Astorino: County Unions Should Pay Toward Healthcare

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County Executive Rob Astorino

County Executive Rob Astorino told business leaders Thursday morning that he intends to pressure unions to have their employees pay a portion of their health care benefits in efforts to reduce costs this year.
In the county executive’s annual address before the Westchester County Association at the Westchester Marriot in Tarrytown, Astorino said  it is “absolutely crazy” that the union members don’t contribute for their health care coverage. Last year, Astorino successfully fought for county managers and non-unionized employees to begin paying between 10 and 20 percent of their costs.
“I think the public is clearly on our side,” he said. “When most people are paying 20, 30, 40, 50 percent of their costs in the private sector and when government employees on the federal level are paying for 25 percent of their health care costs, I think it’s outrageous that county employees don’t pay a dime.”
While there are other efforts at both the county and state level that must be done to cut spending, Astorino said the only way to make Westchester more affordable for is either to continue to shrink the workforce or to work with the unions to make the workforce more affordable. So far, unions have resisted, he said.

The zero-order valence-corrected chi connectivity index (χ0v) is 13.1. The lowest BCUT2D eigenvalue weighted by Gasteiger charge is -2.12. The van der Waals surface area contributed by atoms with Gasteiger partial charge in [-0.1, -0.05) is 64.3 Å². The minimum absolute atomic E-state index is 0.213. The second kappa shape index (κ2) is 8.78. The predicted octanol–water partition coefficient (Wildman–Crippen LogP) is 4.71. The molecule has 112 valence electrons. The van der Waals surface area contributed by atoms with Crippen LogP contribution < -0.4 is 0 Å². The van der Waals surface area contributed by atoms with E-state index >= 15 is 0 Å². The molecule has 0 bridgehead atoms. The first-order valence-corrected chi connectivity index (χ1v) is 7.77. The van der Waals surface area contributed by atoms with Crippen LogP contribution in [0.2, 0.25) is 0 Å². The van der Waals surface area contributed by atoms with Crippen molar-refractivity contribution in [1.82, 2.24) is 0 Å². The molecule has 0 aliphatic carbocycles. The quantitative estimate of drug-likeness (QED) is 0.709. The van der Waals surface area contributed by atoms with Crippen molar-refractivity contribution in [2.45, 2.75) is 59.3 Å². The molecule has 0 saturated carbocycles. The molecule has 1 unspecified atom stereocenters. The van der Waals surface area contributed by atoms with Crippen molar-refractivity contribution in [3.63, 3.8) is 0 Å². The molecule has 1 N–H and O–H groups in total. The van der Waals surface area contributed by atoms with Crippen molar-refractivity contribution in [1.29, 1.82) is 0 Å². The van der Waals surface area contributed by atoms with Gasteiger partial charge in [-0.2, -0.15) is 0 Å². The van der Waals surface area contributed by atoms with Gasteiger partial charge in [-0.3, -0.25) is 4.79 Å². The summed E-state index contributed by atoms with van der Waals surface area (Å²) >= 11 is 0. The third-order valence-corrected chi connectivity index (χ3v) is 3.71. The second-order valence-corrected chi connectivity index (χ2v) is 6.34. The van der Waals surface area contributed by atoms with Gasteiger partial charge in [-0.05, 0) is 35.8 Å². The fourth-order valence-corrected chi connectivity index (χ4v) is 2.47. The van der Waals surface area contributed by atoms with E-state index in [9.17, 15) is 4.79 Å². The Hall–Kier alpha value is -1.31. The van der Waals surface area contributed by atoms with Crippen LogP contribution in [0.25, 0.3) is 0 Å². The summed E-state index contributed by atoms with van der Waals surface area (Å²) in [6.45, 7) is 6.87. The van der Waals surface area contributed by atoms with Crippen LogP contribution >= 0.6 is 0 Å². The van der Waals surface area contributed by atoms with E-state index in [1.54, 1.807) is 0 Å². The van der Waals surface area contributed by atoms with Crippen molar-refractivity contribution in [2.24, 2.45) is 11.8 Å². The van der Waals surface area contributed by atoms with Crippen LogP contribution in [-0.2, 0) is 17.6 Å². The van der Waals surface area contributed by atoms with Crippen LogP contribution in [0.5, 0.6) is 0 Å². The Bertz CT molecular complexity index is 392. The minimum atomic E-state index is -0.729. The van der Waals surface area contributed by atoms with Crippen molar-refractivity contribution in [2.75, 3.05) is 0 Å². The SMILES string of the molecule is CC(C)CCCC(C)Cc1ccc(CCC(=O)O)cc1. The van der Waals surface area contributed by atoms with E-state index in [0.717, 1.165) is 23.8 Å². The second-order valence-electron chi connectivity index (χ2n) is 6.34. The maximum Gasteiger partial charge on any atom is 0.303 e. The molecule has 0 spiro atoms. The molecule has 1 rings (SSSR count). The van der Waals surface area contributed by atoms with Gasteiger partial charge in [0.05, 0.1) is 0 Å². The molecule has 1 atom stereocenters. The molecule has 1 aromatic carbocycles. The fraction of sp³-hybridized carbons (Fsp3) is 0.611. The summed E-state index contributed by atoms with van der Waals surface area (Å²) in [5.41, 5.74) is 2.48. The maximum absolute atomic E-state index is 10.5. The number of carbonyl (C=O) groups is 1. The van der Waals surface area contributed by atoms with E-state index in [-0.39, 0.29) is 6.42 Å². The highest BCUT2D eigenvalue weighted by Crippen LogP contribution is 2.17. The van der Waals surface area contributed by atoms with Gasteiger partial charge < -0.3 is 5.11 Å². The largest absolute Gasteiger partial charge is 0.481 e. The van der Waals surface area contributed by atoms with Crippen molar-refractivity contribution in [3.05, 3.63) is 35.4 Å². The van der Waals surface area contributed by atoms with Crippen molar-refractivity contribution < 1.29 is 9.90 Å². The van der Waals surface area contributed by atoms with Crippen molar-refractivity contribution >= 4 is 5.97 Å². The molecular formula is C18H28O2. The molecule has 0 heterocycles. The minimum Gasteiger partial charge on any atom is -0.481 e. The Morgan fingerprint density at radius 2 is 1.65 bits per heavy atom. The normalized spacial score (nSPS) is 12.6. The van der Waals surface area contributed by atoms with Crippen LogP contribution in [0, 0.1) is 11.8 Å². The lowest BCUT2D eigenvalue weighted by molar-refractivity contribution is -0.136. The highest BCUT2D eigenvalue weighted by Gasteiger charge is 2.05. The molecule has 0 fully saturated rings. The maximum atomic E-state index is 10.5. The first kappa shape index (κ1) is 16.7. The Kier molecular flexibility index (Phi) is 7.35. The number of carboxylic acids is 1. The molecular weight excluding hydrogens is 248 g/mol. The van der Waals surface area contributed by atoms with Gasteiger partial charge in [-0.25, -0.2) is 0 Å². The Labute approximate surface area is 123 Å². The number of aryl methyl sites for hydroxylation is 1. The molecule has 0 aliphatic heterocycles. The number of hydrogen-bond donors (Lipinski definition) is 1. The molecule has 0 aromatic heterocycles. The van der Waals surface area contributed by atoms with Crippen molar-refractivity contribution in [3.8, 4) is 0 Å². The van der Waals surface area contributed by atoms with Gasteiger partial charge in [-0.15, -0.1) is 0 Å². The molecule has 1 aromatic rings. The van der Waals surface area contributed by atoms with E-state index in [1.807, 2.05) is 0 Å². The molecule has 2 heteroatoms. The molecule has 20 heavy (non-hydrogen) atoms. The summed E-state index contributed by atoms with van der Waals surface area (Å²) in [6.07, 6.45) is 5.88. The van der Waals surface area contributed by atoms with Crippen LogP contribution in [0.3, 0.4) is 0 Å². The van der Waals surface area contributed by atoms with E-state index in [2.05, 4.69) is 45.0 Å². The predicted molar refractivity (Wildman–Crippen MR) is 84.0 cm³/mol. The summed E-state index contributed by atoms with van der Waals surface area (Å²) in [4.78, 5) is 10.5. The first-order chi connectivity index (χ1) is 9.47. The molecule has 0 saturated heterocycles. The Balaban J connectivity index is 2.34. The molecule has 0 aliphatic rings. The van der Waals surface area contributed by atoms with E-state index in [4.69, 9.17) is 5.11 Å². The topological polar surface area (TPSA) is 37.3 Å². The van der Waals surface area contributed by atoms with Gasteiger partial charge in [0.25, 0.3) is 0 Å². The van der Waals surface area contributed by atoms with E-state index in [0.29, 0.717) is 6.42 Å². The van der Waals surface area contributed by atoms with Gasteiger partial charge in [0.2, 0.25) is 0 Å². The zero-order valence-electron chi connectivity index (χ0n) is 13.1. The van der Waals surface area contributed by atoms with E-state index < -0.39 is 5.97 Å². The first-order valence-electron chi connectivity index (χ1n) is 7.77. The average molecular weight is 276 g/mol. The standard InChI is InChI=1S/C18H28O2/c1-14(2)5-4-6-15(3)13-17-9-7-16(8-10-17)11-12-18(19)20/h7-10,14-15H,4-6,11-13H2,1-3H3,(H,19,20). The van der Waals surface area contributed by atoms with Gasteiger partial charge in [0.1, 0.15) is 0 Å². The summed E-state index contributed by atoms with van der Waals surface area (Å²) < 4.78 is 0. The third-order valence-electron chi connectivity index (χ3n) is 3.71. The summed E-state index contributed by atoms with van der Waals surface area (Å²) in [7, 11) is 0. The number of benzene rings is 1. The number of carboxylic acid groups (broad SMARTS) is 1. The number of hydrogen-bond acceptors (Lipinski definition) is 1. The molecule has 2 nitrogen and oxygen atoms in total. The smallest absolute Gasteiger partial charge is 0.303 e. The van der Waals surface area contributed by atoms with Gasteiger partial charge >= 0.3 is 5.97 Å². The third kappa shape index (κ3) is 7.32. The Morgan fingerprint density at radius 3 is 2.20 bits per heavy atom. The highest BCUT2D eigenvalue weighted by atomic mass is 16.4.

But the urgency is increasing. Currently, 55 percent of  the cost of a county employee goes toward benefits, including health care and pension, Astorino said. When GM declared bankruptcy, it was at 37 percent.
Health care for its employees, which cost $115 million last year, is projected to rise to $150 million by 2015 without changes. Pension costs, he said, will triple from last year’s $54 million to $163 million in that same timeframe.
Another key cost is Medicaid. The county, which contributed $205 million sees a 3 percent annual increase.
He applauded Gov. Cuomo’s pledge to closely examine meaningful mandate relief and Medicaid reform.
Despite the alarm, Astorino said the work to get Westchester’s fiscal house in order is on the right course. For one of the few times in history, taxpayers will see a reduction and the conversation has been changed.
“We’re on the right path and bumpy as it is we just have to stay on it,” Astorino said.

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